Suspension of tariff preferences for certain goods originating from India and Indonesia imported into the EU as of 1 January 2023

  • What is GSP?

The European Union’s Generalized System of Preferences (GSP), currently governed by Regulation (EU) 978/2012 of 25 October 2012 (“Regulation 978/2012”), is a unilateral preference granted by the EU allowing goods originating in certain developing countries such as India and Indonesia to be imported at reduced or zero custom duty rates.

As a result, all goods listed in Annex V of Regulation 978/2012, originating in one of these two countries and which are not amongst the country/product pairs excluded from the general GSP scheme, are subject to reduced (sensitive products for European industry) or zero (non-sensitive products) import duty rates.

  • Entry into force of Implementing Regulation (EU) 2022/1039 on 1 January 2023: suspension of the GSP scheme for certain goods originating in India and Indonesia for the year 2023

Regulation (EU) 978/2012 stipulates that the tariff preferences granted under the general GSP scheme must be suspended when, for three consecutive years, the average value of imports of products falling under a GSP section into the European Union exceeds the thresholds set out in Annex VI of the regulation.

Enforcing the above rule, the European Commission has adopted Implementing Regulation (EU) 2022/1039 of 29 June 2022 (“Implementing Regulation 2022/1039”), which provides that products originating from India or Indonesia listed below will no longer be eligible for the tariff preferences granted under the GSP scheme from 1 January 2023 to 31 December 2023.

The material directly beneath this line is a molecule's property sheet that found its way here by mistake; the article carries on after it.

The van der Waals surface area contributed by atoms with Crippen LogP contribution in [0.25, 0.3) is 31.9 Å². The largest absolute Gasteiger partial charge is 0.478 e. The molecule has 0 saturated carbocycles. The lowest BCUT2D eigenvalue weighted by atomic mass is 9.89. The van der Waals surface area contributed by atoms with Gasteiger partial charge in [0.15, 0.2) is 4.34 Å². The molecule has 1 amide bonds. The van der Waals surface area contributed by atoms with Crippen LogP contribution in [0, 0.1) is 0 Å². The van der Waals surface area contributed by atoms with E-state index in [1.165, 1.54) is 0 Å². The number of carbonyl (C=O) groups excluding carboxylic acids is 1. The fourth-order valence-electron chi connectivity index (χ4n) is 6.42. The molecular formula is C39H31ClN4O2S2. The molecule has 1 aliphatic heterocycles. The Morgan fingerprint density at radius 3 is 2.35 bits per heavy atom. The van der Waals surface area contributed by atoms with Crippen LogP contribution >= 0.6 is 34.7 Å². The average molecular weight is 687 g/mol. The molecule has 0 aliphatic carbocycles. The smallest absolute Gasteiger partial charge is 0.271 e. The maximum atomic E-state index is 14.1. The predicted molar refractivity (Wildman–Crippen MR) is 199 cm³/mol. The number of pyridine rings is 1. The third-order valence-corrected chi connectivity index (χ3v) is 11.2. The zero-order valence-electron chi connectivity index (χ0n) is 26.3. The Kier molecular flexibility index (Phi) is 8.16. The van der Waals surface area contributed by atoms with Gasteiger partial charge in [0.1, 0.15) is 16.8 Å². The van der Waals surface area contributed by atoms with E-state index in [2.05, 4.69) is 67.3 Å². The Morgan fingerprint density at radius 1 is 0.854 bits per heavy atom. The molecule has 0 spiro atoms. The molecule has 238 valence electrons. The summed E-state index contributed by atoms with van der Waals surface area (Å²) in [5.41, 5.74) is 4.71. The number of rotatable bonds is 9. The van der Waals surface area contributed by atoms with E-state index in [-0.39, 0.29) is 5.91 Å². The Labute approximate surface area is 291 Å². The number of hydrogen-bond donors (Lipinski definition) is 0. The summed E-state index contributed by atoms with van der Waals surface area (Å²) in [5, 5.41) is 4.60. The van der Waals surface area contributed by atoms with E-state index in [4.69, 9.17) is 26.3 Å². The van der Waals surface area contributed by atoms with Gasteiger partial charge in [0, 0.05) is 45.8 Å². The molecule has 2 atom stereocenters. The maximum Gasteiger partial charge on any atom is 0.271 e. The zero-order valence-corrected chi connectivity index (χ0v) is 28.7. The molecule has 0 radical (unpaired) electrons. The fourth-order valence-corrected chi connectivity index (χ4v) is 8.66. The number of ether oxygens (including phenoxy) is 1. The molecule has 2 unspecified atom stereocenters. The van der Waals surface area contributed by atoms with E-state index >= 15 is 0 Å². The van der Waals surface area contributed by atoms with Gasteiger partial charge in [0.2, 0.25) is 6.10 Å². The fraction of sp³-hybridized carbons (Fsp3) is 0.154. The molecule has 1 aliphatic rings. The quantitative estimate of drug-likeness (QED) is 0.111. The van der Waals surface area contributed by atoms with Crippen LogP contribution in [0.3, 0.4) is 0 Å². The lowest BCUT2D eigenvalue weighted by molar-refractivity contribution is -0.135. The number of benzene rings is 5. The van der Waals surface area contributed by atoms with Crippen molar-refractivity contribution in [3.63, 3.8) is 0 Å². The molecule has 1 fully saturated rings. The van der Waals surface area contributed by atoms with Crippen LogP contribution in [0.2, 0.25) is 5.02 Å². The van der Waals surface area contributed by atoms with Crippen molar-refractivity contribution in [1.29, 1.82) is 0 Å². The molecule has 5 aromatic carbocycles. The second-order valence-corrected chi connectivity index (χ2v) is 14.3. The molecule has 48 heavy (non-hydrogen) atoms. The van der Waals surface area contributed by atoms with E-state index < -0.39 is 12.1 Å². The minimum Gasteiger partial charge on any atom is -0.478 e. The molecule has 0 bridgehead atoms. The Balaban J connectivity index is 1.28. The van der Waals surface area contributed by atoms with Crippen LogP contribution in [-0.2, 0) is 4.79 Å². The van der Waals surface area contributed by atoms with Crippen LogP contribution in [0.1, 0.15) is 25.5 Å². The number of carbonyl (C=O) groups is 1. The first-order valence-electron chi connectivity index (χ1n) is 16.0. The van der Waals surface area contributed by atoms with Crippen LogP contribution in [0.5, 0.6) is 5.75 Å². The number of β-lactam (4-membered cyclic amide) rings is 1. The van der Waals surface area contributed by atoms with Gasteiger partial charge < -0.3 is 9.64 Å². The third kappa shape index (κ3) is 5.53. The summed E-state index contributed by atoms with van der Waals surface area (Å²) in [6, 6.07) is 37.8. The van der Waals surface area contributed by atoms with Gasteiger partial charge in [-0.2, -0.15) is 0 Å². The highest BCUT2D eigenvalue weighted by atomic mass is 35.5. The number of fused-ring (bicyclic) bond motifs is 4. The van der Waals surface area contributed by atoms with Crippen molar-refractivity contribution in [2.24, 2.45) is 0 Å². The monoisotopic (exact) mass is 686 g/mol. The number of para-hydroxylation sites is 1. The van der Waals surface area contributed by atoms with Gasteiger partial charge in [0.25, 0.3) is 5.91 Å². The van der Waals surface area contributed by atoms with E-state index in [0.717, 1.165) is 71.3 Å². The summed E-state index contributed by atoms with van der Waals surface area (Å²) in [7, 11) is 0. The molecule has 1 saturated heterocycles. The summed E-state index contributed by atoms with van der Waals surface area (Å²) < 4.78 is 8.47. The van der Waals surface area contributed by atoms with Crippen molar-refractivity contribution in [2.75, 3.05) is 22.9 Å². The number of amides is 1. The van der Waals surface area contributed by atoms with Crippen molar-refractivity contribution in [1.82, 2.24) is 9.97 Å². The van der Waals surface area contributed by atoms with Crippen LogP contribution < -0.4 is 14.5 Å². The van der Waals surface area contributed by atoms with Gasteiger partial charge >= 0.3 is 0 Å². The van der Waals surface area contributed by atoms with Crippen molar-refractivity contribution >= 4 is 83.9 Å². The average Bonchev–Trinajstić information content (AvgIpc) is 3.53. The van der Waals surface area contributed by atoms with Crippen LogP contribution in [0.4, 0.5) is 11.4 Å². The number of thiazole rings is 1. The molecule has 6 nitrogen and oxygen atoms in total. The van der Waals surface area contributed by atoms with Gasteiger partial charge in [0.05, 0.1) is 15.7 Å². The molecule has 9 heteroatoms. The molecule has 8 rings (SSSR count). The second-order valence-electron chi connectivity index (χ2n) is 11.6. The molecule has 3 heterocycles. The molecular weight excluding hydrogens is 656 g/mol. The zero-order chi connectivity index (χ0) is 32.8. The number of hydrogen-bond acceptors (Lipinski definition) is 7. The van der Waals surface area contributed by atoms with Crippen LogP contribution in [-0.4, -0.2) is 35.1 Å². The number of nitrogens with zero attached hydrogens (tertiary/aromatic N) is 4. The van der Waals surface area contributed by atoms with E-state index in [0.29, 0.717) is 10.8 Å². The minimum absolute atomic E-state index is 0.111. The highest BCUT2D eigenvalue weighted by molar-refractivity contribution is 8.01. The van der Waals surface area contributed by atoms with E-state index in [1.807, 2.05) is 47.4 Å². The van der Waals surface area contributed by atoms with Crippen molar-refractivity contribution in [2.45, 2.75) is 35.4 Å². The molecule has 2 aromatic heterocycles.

Countries GSP Section Description
India S-6a Inorganic and organic chemicals
S-7a Plastics and articles thereof
S-8b Articles of leather; fur skins and artificial fur
S-11a Textiles
S-13 Articles of stone, plaster, cement, asbestos, mica or similar materials; ceramic products; glass and glassware
S-14 Pearls and precious metals
S-15a Iron, steel and articles of iron and steel
S-15b Base metals (excl. iron and steel), articles of base metals (excl. iron and steel)
S-16 Machinery and mechanical appliances; electrical machinery and equipment and parts thereof
S-17a Railway or tramway locomotives, rolling-stock
Indonesia S-1a Live animals and animal products excluding fish
S-3 Animal or vegetable oils, fats and waxes
S-5 Mineral products
S-9a Wood and articles of wood; wood charcoal
  • Practical implications

As of 1 January 2023, all of the above products will be subject to the Common Customs Tariff of the EU. The financial impact (increase in purchase prices) will be greater or lesser depending on the customs duty rate associated with each of the products concerned. Information must be shared within the sales teams of Indian and Indonesian suppliers, and the purchasing teams of European customers in order to best manage this impact commercially and contractually.

In addition, it is interesting to see what effect this suspension will have on the negotiations currently being undertaken by the European Commission with the Indian and Indonesian authorities towards the conclusion of economic partnership agreements, such as the ones signed with Vietnam or Japan recently. The Indo-European discussions initiated in 2012 have recently resumed on 17 June 2022. Those with Indonesia started in July 2016. However, both are stumbling on a few points still under discussion.


The Customs and International Trade team, the India Desk and the Indonesia Desk of
DS Avocats is at your disposal for any further information.


Customs and International Trade Team:

India Desk:

Indonesia Desk: